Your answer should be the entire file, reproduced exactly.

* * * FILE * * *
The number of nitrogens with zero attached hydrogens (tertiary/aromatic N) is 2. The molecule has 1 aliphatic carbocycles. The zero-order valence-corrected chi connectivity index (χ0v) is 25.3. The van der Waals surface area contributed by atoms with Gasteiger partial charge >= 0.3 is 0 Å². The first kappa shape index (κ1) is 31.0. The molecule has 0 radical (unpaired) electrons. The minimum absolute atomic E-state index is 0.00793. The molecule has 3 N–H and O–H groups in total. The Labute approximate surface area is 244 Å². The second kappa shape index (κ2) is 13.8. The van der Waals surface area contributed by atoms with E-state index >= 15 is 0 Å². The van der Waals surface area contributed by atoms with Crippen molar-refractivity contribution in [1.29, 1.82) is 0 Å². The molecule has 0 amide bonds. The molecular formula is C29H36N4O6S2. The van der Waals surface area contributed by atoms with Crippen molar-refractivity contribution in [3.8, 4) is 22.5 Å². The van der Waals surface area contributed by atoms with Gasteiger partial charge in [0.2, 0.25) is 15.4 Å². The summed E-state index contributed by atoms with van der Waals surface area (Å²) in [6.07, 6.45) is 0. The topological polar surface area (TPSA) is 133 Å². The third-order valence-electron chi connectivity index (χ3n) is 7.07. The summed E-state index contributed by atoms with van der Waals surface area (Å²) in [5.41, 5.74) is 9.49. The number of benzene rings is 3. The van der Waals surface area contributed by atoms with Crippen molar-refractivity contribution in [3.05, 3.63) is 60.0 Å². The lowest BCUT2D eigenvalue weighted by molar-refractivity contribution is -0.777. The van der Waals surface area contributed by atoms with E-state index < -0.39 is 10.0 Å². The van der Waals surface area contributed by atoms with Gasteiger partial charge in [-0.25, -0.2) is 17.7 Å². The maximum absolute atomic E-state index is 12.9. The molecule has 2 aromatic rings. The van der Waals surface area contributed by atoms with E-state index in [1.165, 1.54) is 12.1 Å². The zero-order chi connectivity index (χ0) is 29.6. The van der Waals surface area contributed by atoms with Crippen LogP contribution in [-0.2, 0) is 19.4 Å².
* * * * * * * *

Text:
The number of nitrogens with zero attached hydrogens (tertiary/aromatic N) is 2. The molecule has 1 aliphatic carbocycles. The zero-order valence-corrected chi connectivity index (χ0v) is 25.3. The van der Waals surface area contributed by atoms with Gasteiger partial charge >= 0.3 is 0 Å². The first kappa shape index (κ1) is 31.0. The molecule has 0 radical (unpaired) electrons. The minimum absolute atomic E-state index is 0.00793. The molecule has 3 N–H and O–H groups in total. The Labute approximate surface area is 244 Å². The second kappa shape index (κ2) is 13.8. The van der Waals surface area contributed by atoms with E-state index >= 15 is 0 Å². The van der Waals surface area contributed by atoms with Crippen molar-refractivity contribution in [1.29, 1.82) is 0 Å². The molecule has 0 amide bonds. The molecular formula is C29H36N4O6S2. The van der Waals surface area contributed by atoms with Crippen molar-refractivity contribution in [3.8, 4) is 22.5 Å². The van der Waals surface area contributed by atoms with Gasteiger partial charge in [0.2, 0.25) is 15.4 Å². The summed E-state index contributed by atoms with van der Waals surface area (Å²) in [6.07, 6.45) is 0. The topological polar surface area (TPSA) is 133 Å². The third-order valence-electron chi connectivity index (χ3n) is 7.07. The summed E-state index contributed by atoms with van der Waals surface area (Å²) in [5.41, 5.74) is 9.49. The number of benzene rings is 3. The van der Waals surface area contributed by atoms with Crippen molar-refractivity contribution in [3.05, 3.63) is 60.0 Å². The lowest BCUT2D eigenvalue weighted by molar-refractivity contribution is -0.777. The van der Waals surface area contributed by atoms with E-state index < -0.39 is 10.0 Å². The van der Waals surface area contributed by atoms with Gasteiger partial charge in [-0.25, -0.2) is 17.7 Å². The maximum absolute atomic E-state index is 12.9. The molecule has 2 aromatic rings. The van der Waals surface area contributed by atoms with E-state index in [1.165, 1.54) is 12.1 Å². The zero-order chi connectivity index (χ0) is 29.6. The van der Waals surface area contributed by atoms with Crippen LogP contribution in [-0.2, 0) is 19.4 Å².